Are Data Annotations a sign of bad design?

The .net Framework comes with a validation system, called Data Annotations. At first glance, these are pretty awesome and I have used them a lot. In a nutshell, it allows you to do stuff like this:

public string Title { get; set; }

It is also absolutely trivial to write your own validators and to validate objects using these. In fact, MVC will automatically verify these as part of its model binding.

However, they have their limits, and because of these limits I started questing them a while ago. Since they are attributes, they have to be constant – not a big deal, constraints should be constant anyway. There is some awkwardness around MVC model binding, for example this:

public byte Value { get; set; }

will actually blow up during model binding if a negative amount is passed since the binding of a negative value to a byte fails and we don't even get to this point - arguably, this is an MVC issue and not directly related to Data Annotations.

The bigger problem with Data Annotations is that they can't validate the object completely and thus make it hard to adhere to DRY and SRP rules. For example, let's say I have a business rule that says that Titles must be unique.

Whose job is it to ensure this constraint? With Data Annotations, we put the responsibility in the hands of the business object, which turns it from a simple data structure into an object (Uncle Bob Martin has some good insight about the distinction in his book Clean Code) and thus may violate SRP.

Let’s say we would want to create a [NoDuplicateTitle] Attribute. Inside the attribute, we could use Dependency Injection to get a database connection (since MVC 3, there is a built in DependencyResolver static), then do the validation and bail out if required. Our Business Service and Repository layers could then just run validation on the business object itself to not duplicate their logic.

The obvious problem is that these attributes are not reusable outside of an MVC application unless you bundle them with their own Dependency Injection mechanism (essentially just a Service Locator). The other problem is that you just added additional database calls to your application, in places that aren't immediately obvious.

Another issue I see: What about other dependencies that aren't directly visible from the database? Let's say you have a rule that says you can only create 10 items an hour. That rule may change over time (e.g., next week management decides that it should be 25/hour) or may be inconsistent accross users (HR personell can create an unlimited amount while IT staff can only create 5). These rules are not constants, they can change from one second to the other. Also, this rule doesn't describe the validity of an object but rather the validity of an action. The same object may be valid or invalid depending on the user and time of submission and thus can only reliably be verified in the service in the moment you actually try to save it.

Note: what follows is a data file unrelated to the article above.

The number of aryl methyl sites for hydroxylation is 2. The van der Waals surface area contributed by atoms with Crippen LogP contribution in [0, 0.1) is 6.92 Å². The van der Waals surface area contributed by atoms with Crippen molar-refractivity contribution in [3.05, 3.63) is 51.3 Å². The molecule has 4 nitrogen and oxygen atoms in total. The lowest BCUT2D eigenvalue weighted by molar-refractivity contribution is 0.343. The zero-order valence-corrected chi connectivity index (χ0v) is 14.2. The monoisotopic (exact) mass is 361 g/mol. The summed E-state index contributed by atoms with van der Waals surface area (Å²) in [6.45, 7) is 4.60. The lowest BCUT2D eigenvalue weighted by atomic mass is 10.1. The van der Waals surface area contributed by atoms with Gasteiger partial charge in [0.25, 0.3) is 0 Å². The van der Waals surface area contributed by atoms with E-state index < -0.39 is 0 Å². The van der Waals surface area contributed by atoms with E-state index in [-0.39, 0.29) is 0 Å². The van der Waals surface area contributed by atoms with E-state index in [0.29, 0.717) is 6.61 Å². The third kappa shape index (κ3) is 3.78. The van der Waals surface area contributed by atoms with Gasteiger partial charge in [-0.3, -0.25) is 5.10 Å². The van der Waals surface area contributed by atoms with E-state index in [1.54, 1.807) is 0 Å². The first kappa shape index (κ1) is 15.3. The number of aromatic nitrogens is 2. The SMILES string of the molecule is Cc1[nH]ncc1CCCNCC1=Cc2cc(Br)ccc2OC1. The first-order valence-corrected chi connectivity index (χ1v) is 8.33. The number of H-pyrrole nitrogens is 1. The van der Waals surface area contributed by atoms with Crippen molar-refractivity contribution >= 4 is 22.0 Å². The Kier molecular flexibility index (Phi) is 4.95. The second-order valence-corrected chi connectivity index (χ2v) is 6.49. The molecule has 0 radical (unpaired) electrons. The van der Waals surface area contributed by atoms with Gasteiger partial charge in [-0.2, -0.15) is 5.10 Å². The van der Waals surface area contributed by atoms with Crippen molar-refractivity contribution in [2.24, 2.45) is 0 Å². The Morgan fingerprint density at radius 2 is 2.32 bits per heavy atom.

Is it the responsibility of the business object to know if it can be saved given the current user and time? That seems like too much responsibility for something that's supposed to be a data structure. Is it the services responsibility? That sounds more like it, since ultimately the service enforces the business rule. But if the service enforces the "10 items/hour" rule, shouldn't it also enforce the "64 character max length" rule? Because if the title is too long, the save should fail. Should the business object care why it fails?

Arguably, the C# type system is causing us some grief here since there is no good way to create a type with constraints like "a number between 0 and 100" or "a non-empty string that is 64 characters or less" (I think that Haskell or F# support this), but we still have to solve it somehow.

One way is to create a IEnumerable<ValidationResult> Validate(MyBusinessObject bo) method in the service and have it make the calls. This satisfies SRP and DRY since it's now only the service that handles this. The downside is that we lose some cheap and easy ways to build HTML Forms, e.g. an Html.TextBoxFor call can no longer check for a StringLengthAttribute to set the maxlength on the generated textbox. Data Annotations still make sense on View Models given that, but now we violated DRY and have to deal with changes all over the place (someone decides that Titles can be 72 chars long. You now need to change it in all places, and since you're likely dealing with a hardcoded literal 64 you need to make sure you're not changing some other constraint that also was 64 and shouldn't change. If you want to use a public const int MaxTitleLength = 64 you need to ask yourself where to put it. On the service? Now your ViewModels have a compile-time dependency on the service. On the business object? Seems to violate SRP. In a Constants.cs class? Smells like a big ball of mud. It has to go somewhere and the correct answer will vary by project and by the underlying tech stack, but it's an interesting problem to think about nevertheless.

There is another option involving dynamic generation of attributes at compile time, but that seems like a lot of bandaid. I don't know what the right answer is, but I'll try a different approach without Data Annotations for my next project and see how that goes.